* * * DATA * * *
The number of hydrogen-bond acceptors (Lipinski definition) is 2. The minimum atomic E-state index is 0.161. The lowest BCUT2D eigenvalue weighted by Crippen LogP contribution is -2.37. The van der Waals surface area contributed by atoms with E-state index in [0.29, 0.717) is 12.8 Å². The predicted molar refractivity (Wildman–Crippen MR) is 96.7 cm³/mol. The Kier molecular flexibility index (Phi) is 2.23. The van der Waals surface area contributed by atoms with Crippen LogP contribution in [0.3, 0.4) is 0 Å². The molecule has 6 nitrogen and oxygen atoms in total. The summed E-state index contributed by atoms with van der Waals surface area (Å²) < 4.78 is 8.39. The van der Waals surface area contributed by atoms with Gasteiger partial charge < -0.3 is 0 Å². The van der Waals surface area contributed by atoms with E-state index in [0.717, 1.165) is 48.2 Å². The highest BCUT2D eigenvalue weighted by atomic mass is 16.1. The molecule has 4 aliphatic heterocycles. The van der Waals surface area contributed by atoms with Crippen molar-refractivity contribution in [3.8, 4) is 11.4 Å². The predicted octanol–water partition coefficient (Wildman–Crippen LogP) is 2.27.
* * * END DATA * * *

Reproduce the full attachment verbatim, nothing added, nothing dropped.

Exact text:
The number of hydrogen-bond acceptors (Lipinski definition) is 2. The minimum atomic E-state index is 0.161. The lowest BCUT2D eigenvalue weighted by Crippen LogP contribution is -2.37. The van der Waals surface area contributed by atoms with E-state index in [0.29, 0.717) is 12.8 Å². The predicted molar refractivity (Wildman–Crippen MR) is 96.7 cm³/mol. The Kier molecular flexibility index (Phi) is 2.23. The van der Waals surface area contributed by atoms with Crippen LogP contribution in [0.3, 0.4) is 0 Å². The molecule has 6 nitrogen and oxygen atoms in total. The summed E-state index contributed by atoms with van der Waals surface area (Å²) < 4.78 is 8.39. The van der Waals surface area contributed by atoms with Gasteiger partial charge < -0.3 is 0 Å². The van der Waals surface area contributed by atoms with E-state index in [0.717, 1.165) is 48.2 Å². The highest BCUT2D eigenvalue weighted by atomic mass is 16.1. The molecule has 4 aliphatic heterocycles. The van der Waals surface area contributed by atoms with Crippen molar-refractivity contribution in [3.8, 4) is 11.4 Å². The predicted octanol–water partition coefficient (Wildman–Crippen LogP) is 2.27.